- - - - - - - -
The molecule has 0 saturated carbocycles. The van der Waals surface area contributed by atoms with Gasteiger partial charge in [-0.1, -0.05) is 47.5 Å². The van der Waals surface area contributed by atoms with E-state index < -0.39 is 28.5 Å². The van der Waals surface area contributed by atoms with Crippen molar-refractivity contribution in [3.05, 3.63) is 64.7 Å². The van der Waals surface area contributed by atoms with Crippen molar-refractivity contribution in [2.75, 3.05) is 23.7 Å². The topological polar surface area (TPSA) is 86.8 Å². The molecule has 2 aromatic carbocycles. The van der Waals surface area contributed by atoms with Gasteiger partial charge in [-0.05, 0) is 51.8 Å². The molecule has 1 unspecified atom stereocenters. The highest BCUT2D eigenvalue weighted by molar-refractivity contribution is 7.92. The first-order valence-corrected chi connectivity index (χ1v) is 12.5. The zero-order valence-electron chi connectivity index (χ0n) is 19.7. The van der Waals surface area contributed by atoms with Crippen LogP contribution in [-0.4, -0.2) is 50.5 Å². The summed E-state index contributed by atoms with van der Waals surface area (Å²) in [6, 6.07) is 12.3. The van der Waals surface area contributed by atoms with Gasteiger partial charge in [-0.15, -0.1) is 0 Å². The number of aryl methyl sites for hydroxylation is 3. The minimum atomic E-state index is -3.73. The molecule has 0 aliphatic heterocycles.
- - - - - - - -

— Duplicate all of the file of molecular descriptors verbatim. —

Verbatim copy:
The molecule has 0 saturated carbocycles. The van der Waals surface area contributed by atoms with Gasteiger partial charge in [-0.1, -0.05) is 47.5 Å². The van der Waals surface area contributed by atoms with E-state index < -0.39 is 28.5 Å². The van der Waals surface area contributed by atoms with Crippen molar-refractivity contribution in [3.05, 3.63) is 64.7 Å². The van der Waals surface area contributed by atoms with Crippen molar-refractivity contribution in [2.75, 3.05) is 23.7 Å². The topological polar surface area (TPSA) is 86.8 Å². The molecule has 2 aromatic carbocycles. The van der Waals surface area contributed by atoms with Gasteiger partial charge in [-0.05, 0) is 51.8 Å². The molecule has 1 unspecified atom stereocenters. The highest BCUT2D eigenvalue weighted by molar-refractivity contribution is 7.92. The first-order valence-corrected chi connectivity index (χ1v) is 12.5. The zero-order valence-electron chi connectivity index (χ0n) is 19.7. The van der Waals surface area contributed by atoms with Crippen LogP contribution in [-0.4, -0.2) is 50.5 Å². The summed E-state index contributed by atoms with van der Waals surface area (Å²) in [6, 6.07) is 12.3. The van der Waals surface area contributed by atoms with Gasteiger partial charge in [-0.15, -0.1) is 0 Å². The number of aryl methyl sites for hydroxylation is 3. The minimum atomic E-state index is -3.73. The molecule has 0 aliphatic heterocycles.